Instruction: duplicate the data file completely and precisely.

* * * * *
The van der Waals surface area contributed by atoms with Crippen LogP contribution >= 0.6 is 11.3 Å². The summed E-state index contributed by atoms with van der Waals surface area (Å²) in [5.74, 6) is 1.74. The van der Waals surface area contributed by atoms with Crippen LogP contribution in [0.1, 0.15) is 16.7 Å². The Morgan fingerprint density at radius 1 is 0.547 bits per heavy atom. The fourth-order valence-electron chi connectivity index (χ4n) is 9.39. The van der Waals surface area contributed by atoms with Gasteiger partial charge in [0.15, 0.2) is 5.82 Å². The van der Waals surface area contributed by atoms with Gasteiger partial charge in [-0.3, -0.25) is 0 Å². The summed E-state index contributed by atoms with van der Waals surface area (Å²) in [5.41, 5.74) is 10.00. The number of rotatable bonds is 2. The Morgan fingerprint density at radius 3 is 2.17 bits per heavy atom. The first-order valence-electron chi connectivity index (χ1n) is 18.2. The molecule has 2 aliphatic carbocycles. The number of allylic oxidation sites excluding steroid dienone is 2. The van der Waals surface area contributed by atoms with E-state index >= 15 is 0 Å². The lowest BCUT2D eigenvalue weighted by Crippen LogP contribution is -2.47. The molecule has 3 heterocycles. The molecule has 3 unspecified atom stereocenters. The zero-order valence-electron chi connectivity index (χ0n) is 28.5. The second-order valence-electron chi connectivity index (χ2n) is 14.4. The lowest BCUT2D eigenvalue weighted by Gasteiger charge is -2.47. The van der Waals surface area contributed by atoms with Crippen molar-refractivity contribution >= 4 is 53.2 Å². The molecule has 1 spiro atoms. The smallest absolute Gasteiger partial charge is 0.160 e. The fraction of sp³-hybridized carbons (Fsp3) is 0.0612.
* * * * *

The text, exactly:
The van der Waals surface area contributed by atoms with Crippen LogP contribution >= 0.6 is 11.3 Å². The summed E-state index contributed by atoms with van der Waals surface area (Å²) in [5.74, 6) is 1.74. The van der Waals surface area contributed by atoms with Crippen LogP contribution in [0.1, 0.15) is 16.7 Å². The Morgan fingerprint density at radius 1 is 0.547 bits per heavy atom. The fourth-order valence-electron chi connectivity index (χ4n) is 9.39. The van der Waals surface area contributed by atoms with Gasteiger partial charge in [0.15, 0.2) is 5.82 Å². The van der Waals surface area contributed by atoms with Gasteiger partial charge in [-0.3, -0.25) is 0 Å². The summed E-state index contributed by atoms with van der Waals surface area (Å²) in [5.41, 5.74) is 10.00. The number of rotatable bonds is 2. The Morgan fingerprint density at radius 3 is 2.17 bits per heavy atom. The first-order valence-electron chi connectivity index (χ1n) is 18.2. The molecule has 2 aliphatic carbocycles. The number of allylic oxidation sites excluding steroid dienone is 2. The van der Waals surface area contributed by atoms with E-state index >= 15 is 0 Å². The lowest BCUT2D eigenvalue weighted by Crippen LogP contribution is -2.47. The molecule has 3 heterocycles. The molecule has 3 unspecified atom stereocenters. The zero-order valence-electron chi connectivity index (χ0n) is 28.5. The second-order valence-electron chi connectivity index (χ2n) is 14.4. The lowest BCUT2D eigenvalue weighted by Gasteiger charge is -2.47. The van der Waals surface area contributed by atoms with Crippen molar-refractivity contribution >= 4 is 53.2 Å². The molecule has 1 spiro atoms. The smallest absolute Gasteiger partial charge is 0.160 e. The fraction of sp³-hybridized carbons (Fsp3) is 0.0612.